Research from French National Institute of Agronomic Research (INRA) showed that the chemical bisphenol A (BPA) may impact digestion and warned that consumers – especially pregnant women and children – should avoid food that’s come into contact with BPA-containing plastics.
This is on top of earlier research which showed that BPA may cause problems with brain development, breast cancer, and a slough of other health concerns.
The first part of the digestive system that deals with BPA when we consume it is the intestinal tract. Even at doses ten times lower than the amount that the FDA calls safe for humans, they recorded negative reactions in rats’ intestines.
They also tested the chemical on human intestine cells. According to a Food Production Daily report:
…the chemical lowered the permeability of the intestines and the immune system’s response to digestive inflammation. They also found that newborn rats exposed to BPA in the uterus and during feeding have a higher risk of developing severe intestinal inflammation in adulthood.
The director of the National Institute of Environmental Health Sciences (NIEHS) and the National Toxicology Program is recommending that we avoid BPA-laced plastics wherever possible, especially where pregnant women or young children are concerned. Researchers are saying these results may mean we need to re-evaluate what’s considered a safe level of the chemical in our diets, and that they “open new research paths for characterizing and evaluating the effects of endocrine disruptors from food.”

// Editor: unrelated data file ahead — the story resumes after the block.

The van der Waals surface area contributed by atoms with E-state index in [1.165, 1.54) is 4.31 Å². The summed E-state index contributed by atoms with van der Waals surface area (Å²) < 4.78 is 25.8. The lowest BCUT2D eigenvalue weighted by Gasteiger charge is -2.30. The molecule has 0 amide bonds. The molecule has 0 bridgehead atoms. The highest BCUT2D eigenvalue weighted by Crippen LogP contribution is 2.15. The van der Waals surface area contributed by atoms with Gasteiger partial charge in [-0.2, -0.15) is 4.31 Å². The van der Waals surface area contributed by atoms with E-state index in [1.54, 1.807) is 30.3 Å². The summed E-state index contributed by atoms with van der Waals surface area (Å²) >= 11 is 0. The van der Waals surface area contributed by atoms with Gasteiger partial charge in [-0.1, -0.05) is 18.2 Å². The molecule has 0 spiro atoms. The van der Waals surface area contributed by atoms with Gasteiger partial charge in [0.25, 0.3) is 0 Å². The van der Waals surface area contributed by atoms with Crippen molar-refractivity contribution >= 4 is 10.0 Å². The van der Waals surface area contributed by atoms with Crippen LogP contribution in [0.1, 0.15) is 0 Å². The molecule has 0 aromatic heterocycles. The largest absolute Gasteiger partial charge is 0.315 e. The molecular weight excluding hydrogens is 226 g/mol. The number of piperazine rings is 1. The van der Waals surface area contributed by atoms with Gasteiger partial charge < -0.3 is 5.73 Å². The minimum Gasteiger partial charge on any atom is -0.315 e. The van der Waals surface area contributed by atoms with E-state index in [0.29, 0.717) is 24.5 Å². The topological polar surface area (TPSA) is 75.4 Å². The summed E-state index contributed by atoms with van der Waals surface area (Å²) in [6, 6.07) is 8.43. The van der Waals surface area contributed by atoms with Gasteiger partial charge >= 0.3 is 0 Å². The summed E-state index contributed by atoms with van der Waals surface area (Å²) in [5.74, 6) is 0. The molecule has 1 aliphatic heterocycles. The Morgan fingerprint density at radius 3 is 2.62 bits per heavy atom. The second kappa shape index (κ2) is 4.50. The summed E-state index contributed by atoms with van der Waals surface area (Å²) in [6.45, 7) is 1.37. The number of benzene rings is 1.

Meanwhile, the FDA delayed releasing its report on BPA safety without any comment as to why or when we can expect the report. We can’t wait around for the government to take action here. If we want to keep BPA out of our food, the best course of action right now seems to be getting educated.
Not too long ago, John talked about BPA in canned goods. Not only does his post have info on what to avoid, he has some great resources to learn about why BPA is such a huge health concern.
You can also proactively look for products labeled as BPA-free.
Marion Nestle says that “avoidance is prudent,” and I’m inclined to agree. She mentions that #7 and #3 plastics are major BPA culprits. To check out the number of any plastic container, take a peek at the bottom. It should be stamped down there next to a recycle symbol. I’m a big fan of Nestle’s advice, though, “Can’t keep the numbers straight? Try glass?”